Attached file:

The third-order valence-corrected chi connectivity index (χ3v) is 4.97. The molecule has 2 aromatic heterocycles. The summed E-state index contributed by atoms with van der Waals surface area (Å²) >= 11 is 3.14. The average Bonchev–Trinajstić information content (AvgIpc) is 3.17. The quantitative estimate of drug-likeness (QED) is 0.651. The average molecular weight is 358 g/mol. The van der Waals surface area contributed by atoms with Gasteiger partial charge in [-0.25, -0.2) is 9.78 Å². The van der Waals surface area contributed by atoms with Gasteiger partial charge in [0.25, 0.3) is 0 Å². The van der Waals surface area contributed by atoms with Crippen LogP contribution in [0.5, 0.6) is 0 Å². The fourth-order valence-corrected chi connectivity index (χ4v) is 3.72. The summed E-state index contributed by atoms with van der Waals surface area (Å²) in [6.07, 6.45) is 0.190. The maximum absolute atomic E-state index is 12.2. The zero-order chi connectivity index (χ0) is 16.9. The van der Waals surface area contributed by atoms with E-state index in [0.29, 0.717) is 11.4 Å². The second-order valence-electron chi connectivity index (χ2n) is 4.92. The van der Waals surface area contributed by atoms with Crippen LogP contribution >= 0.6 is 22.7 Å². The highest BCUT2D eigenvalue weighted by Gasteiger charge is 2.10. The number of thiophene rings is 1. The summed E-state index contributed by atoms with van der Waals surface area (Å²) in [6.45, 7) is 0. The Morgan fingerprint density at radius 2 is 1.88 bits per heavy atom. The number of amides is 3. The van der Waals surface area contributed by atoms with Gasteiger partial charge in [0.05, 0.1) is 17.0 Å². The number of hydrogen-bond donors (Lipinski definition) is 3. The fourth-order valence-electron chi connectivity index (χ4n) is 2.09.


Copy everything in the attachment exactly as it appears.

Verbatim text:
The third-order valence-corrected chi connectivity index (χ3v) is 4.97. The molecule has 2 aromatic heterocycles. The summed E-state index contributed by atoms with van der Waals surface area (Å²) >= 11 is 3.14. The average Bonchev–Trinajstić information content (AvgIpc) is 3.17. The quantitative estimate of drug-likeness (QED) is 0.651. The average molecular weight is 358 g/mol. The van der Waals surface area contributed by atoms with Gasteiger partial charge in [-0.25, -0.2) is 9.78 Å². The van der Waals surface area contributed by atoms with Gasteiger partial charge in [0.25, 0.3) is 0 Å². The van der Waals surface area contributed by atoms with Crippen LogP contribution in [0.5, 0.6) is 0 Å². The fourth-order valence-corrected chi connectivity index (χ4v) is 3.72. The summed E-state index contributed by atoms with van der Waals surface area (Å²) in [6.07, 6.45) is 0.190. The maximum absolute atomic E-state index is 12.2. The zero-order chi connectivity index (χ0) is 16.9. The van der Waals surface area contributed by atoms with E-state index in [0.29, 0.717) is 11.4 Å². The second-order valence-electron chi connectivity index (χ2n) is 4.92. The van der Waals surface area contributed by atoms with Crippen LogP contribution >= 0.6 is 22.7 Å². The highest BCUT2D eigenvalue weighted by Gasteiger charge is 2.10. The number of thiophene rings is 1. The summed E-state index contributed by atoms with van der Waals surface area (Å²) in [6.45, 7) is 0. The Morgan fingerprint density at radius 2 is 1.88 bits per heavy atom. The number of amides is 3. The van der Waals surface area contributed by atoms with Gasteiger partial charge in [0.05, 0.1) is 17.0 Å². The number of hydrogen-bond donors (Lipinski definition) is 3. The fourth-order valence-electron chi connectivity index (χ4n) is 2.09.